fighting spam and scams on the Internet
"419" Scam – Advance Fee / Fake Lottery Scam
The so-called "419" scam is a type of fraud dominated by criminals from Nigeria and other countries in Africa. Victims of the scam are promised a large amount of money, such as a lottery prize, inheritance, money sitting in some bank account, etc.
Victims never receive this non-existent fortune but are tricked into sending their money to the criminals, who remain anonymous. They hide their real identity and location by using fake names and fake postal addresses as well as communicating via anonymous free email accounts and mobile phones.
Keep in mind that scammers DO NOT use their real names when defrauding people.
The criminals either abuse names of real people or companies or invent names or addresses.
Any real people or companies mentioned below have NO CONNECTION to the scammers!
Read more about such scams here or in our 419 FAQ. Use the Scam-O-Matic to verify suspect emails.
Click here to report a problem with this page.
Some comments by the Scam-O-Matic about the following email:
- An email address listed inside this email has been used in a known fraud before.
- This email uses a separate reply address that is different from the sender address. Spammers use this to get replies even when the original spam sending accounts have been shut down. Also, sometimes the sender addresses are legitimate looking but fake and only the reply address is actually an email account controlled by the scammers.
- The following phrases in this message should put you on alert:
- "to your nominated bank account" (they want you to be blinded by the prospect of quick money, but the only money that ever changes hands in 419 scams is from you to the criminals)
- "dear beneficiary," (this SPAM email was probably sent to thousands of people)
- "central bank of nigeria" (the name of a person or institution often appearing in 419 scams)
- This email message is a 419 scam. Please see our 419 FAQ for more details on such scams.
- This email lists free webmail addresses. Use of such addresses is typical for scams. Lotteries, banks and any but the smallest of companies do not normally use such addresses. Criminals use them to anonymously send and receive email at Internet cafes.
- firstname.lastname@example.org (email address has been used in a known fraud before)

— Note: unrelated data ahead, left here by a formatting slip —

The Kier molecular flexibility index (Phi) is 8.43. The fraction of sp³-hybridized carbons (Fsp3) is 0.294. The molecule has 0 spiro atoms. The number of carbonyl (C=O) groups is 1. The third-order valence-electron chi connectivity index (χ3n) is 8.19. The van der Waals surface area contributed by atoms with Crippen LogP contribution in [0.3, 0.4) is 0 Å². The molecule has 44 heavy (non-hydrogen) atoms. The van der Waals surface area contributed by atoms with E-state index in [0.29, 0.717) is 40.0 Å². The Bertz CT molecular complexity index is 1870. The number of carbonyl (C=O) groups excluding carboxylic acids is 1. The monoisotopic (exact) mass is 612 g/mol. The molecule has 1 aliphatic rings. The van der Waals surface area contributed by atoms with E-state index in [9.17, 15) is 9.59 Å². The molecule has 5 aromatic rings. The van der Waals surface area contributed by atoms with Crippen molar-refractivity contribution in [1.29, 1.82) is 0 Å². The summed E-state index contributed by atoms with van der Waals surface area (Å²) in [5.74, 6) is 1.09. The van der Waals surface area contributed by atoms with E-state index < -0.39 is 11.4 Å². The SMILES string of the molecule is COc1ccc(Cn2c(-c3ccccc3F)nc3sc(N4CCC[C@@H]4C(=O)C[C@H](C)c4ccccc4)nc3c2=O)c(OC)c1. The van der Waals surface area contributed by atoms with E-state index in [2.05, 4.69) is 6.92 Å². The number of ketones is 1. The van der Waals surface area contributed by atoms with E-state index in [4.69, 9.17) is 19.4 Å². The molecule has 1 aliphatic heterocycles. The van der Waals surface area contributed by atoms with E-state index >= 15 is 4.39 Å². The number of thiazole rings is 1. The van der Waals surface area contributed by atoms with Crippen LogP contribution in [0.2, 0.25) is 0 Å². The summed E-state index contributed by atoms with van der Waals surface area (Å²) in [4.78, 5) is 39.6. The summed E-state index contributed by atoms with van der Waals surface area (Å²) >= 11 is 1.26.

Fraud email example:
From: "Mrs. Inga-Britt Ahlenius" <email@example.com>
Date: Mon, 27 Feb 2017 04:01:16 -0800
Subject: PLEASE CLARIFY
United Nations office of
International Oversight Services,
Internal audit, Monitoring,
Consulting and Investigations division.
I am Mrs. Inga-Britt Ahlenius, the United Nations fund monitoring
agent. This is a reminder to our previous message informing you that
the World Bank/United Nations Fund Monitoring Teams are still in west
Africa due to numerous complain from the FBI and other security
agencies regarding the delay/unpaid foreign payments in Africa, our
monitoring team is in Nigeria to supervise all unpaid foreign payments
that originated from Africa which you are among.
We met with the Central Bank of Nigeria Foreign Remittance Officer who
claimed ignorant of delay foreign payments in Africa which your name
is among but has promised to make sure that you and other fund
beneficiaries receive your funds within the next 72hrs. After our
payment reconciliation, a part payment of $1.5M was programmed to be
made in your favor and the officer in charge will be waiting to
receive your full details to enable him process your payment and made
transfer to your nominated bank account.
You are hereby required to forward your full names, address and
telephone number to the officer in charge to the following address:
Names: Mr. Shehu Ahmed
Central Bank Foreign Remittance Officer
The United Nations under the supervisor of the Ministry of Finance,
World Bank Groups and IMF (International Monitory Fund) has adopted
this new administrative measure owing to various complains/petitions
received from beneficiaries due to the delays in receiving their
inheritance fund as expected, it was also adopted to reduce the
administrative protocols as well as fraud perpetration.
Await your immediate response to enable the officer in charge commence
the process of your part-payment soonest.
Mrs. Inga-Britt Ahlenius,
United Nations International Oversight.